Sports Law Blog
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Thursday, March 08, 2007
Retiring Chief Illiniwek
The University of Illinois, in a recent move both heralded and reviled, “retired” its 81-year-old mascot “Chief Illiniwek” following the Illini’s last home basketball game of the season. In a controversy that has plagued the University of Illinois for at least the past fifteen years, administration officials finally bowed to pressure applied by the NCAA, deciding to discard the “mascot” that has represented the University since the 1920s.
Supporters of the Chief Illiniwek mascot claim that the white student that dresses in buckskin, native headdress, and face paint pays homage to American Indians in the United States and honors the history and tradition of the original Americans. American Indian groups and other opponents of Chief Illiniwek decry the student mascot as demeaning, derogatory, offensive and disrespectful to Native Americans and their traditions.
In 2005, the NCAA agreed, albeit tepidly, with opponents of American Indian mascots and demeaning imagery by barring any University that makes use of offensive, hostile or abusive American Indian images from hosting any postseason tournaments or events. Thus, the NCAA banned its member institutions from hosting postseason events if it continued to use derogatory or offensive American Indian mascots. The NCAA in so deciding, placed itself in the position of “arbiter of offensiveness” by allowing member institutions to petition the NCAA for exemption from the new policy. Several University’s successfully petitioned the NCAA to allow continued use of American Indian nicknames and logos, including the Florida State Seminoles and the University of Utah Runnin’ Utes, based in part on the local Native American tribe approval of the continued use of the mascot and image.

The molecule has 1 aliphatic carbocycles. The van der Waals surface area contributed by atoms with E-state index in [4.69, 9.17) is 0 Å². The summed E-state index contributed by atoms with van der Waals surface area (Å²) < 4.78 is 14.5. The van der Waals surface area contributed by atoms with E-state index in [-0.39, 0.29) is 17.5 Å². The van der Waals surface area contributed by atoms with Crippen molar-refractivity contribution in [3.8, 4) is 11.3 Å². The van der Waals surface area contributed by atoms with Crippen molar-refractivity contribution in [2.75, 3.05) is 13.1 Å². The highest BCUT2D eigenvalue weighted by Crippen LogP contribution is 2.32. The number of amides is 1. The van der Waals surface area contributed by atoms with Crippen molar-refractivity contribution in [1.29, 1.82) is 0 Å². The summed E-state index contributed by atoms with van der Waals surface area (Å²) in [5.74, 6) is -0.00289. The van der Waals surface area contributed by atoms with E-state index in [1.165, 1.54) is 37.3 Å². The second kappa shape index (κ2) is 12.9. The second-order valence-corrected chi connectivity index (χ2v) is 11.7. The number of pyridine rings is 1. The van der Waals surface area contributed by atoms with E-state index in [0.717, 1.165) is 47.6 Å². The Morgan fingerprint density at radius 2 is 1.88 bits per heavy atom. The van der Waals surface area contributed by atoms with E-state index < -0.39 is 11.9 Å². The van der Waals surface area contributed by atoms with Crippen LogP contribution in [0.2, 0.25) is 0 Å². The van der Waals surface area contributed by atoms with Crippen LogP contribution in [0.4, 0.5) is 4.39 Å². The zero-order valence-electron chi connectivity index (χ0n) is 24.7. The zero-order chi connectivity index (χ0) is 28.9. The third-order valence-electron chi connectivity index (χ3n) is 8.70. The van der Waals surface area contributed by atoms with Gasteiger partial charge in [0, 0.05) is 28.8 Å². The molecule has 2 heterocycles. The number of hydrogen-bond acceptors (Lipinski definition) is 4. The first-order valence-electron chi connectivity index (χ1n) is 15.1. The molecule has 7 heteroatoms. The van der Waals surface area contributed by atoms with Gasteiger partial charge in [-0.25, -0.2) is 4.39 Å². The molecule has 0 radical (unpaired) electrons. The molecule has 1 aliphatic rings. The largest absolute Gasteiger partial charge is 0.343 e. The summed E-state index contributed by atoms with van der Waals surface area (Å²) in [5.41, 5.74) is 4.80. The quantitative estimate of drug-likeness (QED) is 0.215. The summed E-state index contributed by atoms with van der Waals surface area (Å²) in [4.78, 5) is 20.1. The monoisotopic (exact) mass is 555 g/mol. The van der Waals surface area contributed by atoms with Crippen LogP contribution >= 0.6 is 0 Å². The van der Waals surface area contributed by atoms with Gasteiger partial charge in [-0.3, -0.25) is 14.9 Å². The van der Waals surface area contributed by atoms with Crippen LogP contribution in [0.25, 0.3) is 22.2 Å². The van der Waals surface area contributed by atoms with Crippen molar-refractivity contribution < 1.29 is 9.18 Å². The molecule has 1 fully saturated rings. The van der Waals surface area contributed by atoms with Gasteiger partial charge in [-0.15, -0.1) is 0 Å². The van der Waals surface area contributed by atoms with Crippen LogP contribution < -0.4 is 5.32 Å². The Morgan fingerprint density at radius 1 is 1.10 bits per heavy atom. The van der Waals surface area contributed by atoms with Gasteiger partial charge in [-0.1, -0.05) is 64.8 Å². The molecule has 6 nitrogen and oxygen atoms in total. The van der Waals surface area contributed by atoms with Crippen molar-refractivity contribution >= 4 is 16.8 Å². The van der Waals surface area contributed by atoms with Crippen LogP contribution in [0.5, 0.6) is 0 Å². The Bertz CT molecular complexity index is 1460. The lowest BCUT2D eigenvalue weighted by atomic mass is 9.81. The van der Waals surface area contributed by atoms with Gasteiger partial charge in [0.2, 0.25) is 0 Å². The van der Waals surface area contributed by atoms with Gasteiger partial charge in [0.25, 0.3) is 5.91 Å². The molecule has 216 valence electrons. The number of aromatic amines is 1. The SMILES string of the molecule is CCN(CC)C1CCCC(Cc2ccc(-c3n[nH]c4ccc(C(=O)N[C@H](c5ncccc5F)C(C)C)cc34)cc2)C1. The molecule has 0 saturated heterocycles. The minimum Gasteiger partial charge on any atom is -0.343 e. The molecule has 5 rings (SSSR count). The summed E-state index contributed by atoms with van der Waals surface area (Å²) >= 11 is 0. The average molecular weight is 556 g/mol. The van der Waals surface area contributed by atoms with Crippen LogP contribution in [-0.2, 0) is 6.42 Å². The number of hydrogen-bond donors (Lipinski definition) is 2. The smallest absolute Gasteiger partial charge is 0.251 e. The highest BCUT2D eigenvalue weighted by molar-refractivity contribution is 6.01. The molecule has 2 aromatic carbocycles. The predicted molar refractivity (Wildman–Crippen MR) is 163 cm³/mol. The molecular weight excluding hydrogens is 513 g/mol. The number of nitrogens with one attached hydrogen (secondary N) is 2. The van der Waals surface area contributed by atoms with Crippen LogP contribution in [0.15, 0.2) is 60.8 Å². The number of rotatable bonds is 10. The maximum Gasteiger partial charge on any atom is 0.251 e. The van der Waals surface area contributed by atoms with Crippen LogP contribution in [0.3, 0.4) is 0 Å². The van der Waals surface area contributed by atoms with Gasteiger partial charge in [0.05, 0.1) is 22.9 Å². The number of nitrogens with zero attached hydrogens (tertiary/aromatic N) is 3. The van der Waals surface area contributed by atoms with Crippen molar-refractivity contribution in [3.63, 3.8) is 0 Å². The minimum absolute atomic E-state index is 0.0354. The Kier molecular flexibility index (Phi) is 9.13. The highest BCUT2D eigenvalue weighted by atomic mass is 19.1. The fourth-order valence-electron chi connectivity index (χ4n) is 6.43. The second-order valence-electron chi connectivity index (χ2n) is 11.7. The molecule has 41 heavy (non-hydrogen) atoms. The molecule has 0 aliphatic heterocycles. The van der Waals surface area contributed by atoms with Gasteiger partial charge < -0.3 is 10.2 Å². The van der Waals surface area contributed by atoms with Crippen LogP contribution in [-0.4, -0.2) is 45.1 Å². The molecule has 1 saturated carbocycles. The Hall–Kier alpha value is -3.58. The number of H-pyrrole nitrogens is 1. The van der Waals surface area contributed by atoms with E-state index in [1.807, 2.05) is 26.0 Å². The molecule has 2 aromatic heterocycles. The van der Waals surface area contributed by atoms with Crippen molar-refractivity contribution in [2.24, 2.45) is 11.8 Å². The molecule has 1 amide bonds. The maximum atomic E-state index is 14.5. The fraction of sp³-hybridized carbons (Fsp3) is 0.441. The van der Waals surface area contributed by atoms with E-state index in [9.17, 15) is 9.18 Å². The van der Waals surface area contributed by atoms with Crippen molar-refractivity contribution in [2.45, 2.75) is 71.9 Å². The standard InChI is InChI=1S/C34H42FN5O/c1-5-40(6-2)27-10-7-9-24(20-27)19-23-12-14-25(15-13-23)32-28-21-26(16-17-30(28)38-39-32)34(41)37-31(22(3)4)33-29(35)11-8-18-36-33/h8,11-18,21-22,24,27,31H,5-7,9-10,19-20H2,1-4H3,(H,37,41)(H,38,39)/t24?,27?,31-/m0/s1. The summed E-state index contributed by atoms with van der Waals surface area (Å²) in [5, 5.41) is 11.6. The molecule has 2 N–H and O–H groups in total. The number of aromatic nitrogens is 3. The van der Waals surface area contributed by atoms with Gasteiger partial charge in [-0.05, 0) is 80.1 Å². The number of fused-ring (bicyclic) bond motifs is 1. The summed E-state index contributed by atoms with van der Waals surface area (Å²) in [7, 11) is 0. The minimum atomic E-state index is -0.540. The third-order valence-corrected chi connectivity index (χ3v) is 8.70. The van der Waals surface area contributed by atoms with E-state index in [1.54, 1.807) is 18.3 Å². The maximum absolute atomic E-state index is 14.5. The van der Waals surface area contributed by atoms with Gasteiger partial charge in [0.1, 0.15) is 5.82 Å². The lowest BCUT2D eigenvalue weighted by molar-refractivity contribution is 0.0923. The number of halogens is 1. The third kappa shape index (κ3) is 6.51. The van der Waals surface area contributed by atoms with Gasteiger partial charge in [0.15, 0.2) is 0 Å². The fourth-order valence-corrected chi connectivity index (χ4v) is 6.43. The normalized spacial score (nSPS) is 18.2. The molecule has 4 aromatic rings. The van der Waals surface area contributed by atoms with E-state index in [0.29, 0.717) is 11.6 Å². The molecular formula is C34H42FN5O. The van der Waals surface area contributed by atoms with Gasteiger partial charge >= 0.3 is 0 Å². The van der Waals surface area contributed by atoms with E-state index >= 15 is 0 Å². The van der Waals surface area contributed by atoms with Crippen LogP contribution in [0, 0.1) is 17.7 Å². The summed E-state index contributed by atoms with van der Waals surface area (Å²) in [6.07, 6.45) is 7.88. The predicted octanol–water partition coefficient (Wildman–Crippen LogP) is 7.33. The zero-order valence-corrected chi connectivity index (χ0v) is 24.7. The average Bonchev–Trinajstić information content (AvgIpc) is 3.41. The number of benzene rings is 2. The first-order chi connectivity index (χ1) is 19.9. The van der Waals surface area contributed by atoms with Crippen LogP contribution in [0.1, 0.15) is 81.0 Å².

The University of Illinois “Fighting Illini” and the University of North Dakota “Fighting Sioux” both petitioned the NCAA for exemption and were denied based primarily on the continued derogatory imagery associated with the mascots at those schools, as well as staunch opposition to continued use by local American Indian tribes. In response to the denial of the petitions, lawsuits have been filed against the NCAA by both the University of North Dakota and by two former Illinois students who had previously portrayed Chief Illiniwek. A state district court judge in North Dakota recently entered a preliminary injunction against the NCAA allowing North Dakota to host a home playoff football game this past season. North Dakota claims that the NCAA’s ban breaches contractual relationships with its member institutions and is in violation of antitrust laws. The NCAA plans to vigorously defend its ability to regulate member institution activities. A trial has been set for December 2007.
This running controversy raises several questions of great import: First, since Tarkanian, the NCAA has been afforded nearly carte blanche authority over its member institutions. It is difficult to envision a scenario wherein the NCAA will be found to have exceeded its authority, breached contracts or violated antitrust laws in banning member institutions from hosting postseason events so long as the voluntary member institution continues to use hostile or abusive mascots or logos. Second, if American Indian citizens of the United States are in fact offended, deeply offended, by the mockery of traditions and sacred rituals, why are University administration officials fighting, literally scrapping to continue to offend American Indian citizens? Third, what difference should it make that some American Indian citizens are offended while it is well documented that other Native Americans are not bothered at all by the imagery and in fact claim to be proud of the recognition?
Some argue that the NCAA’s ban is a step in the right direction. Others suggest that the NCAA has been cowardly in not mandating an outright ban against any continued use of American Indian imagery by member institutions. This debate promises to continue for years to come.
And, what is to be made of the continued use of professional sports franchises that cling to American Indian symbols, logos, mascots and images (i.e., Atlanta Braves, Washington Redskins, Chicago Blackhawks, Kansas City Chiefs, Cleveland Indians, etc.)?